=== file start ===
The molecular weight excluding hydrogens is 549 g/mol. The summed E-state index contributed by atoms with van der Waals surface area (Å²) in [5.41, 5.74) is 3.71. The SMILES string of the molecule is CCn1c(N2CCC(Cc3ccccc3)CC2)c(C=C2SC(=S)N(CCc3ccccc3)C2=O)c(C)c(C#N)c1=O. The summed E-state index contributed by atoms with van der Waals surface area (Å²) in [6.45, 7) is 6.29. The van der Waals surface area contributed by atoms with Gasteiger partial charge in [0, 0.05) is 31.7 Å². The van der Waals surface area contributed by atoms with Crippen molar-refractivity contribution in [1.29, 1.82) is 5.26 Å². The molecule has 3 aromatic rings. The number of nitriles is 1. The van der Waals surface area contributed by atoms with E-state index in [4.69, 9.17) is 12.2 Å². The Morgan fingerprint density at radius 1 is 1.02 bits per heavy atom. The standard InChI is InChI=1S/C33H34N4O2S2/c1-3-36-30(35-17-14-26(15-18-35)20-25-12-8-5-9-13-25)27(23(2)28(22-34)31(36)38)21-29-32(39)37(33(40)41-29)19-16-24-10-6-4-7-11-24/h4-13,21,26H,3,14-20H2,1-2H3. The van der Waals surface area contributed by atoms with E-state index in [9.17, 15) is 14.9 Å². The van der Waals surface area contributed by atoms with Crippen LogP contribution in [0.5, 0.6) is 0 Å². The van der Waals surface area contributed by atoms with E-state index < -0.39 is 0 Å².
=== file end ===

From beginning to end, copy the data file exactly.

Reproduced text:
The molecular weight excluding hydrogens is 549 g/mol. The summed E-state index contributed by atoms with van der Waals surface area (Å²) in [5.41, 5.74) is 3.71. The SMILES string of the molecule is CCn1c(N2CCC(Cc3ccccc3)CC2)c(C=C2SC(=S)N(CCc3ccccc3)C2=O)c(C)c(C#N)c1=O. The summed E-state index contributed by atoms with van der Waals surface area (Å²) in [6.45, 7) is 6.29. The van der Waals surface area contributed by atoms with Gasteiger partial charge in [0, 0.05) is 31.7 Å². The van der Waals surface area contributed by atoms with Crippen molar-refractivity contribution in [1.29, 1.82) is 5.26 Å². The molecule has 3 aromatic rings. The number of nitriles is 1. The van der Waals surface area contributed by atoms with E-state index in [4.69, 9.17) is 12.2 Å². The Morgan fingerprint density at radius 1 is 1.02 bits per heavy atom. The standard InChI is InChI=1S/C33H34N4O2S2/c1-3-36-30(35-17-14-26(15-18-35)20-25-12-8-5-9-13-25)27(23(2)28(22-34)31(36)38)21-29-32(39)37(33(40)41-29)19-16-24-10-6-4-7-11-24/h4-13,21,26H,3,14-20H2,1-2H3. The van der Waals surface area contributed by atoms with E-state index in [9.17, 15) is 14.9 Å². The van der Waals surface area contributed by atoms with Crippen LogP contribution in [0.5, 0.6) is 0 Å². The van der Waals surface area contributed by atoms with E-state index < -0.39 is 0 Å².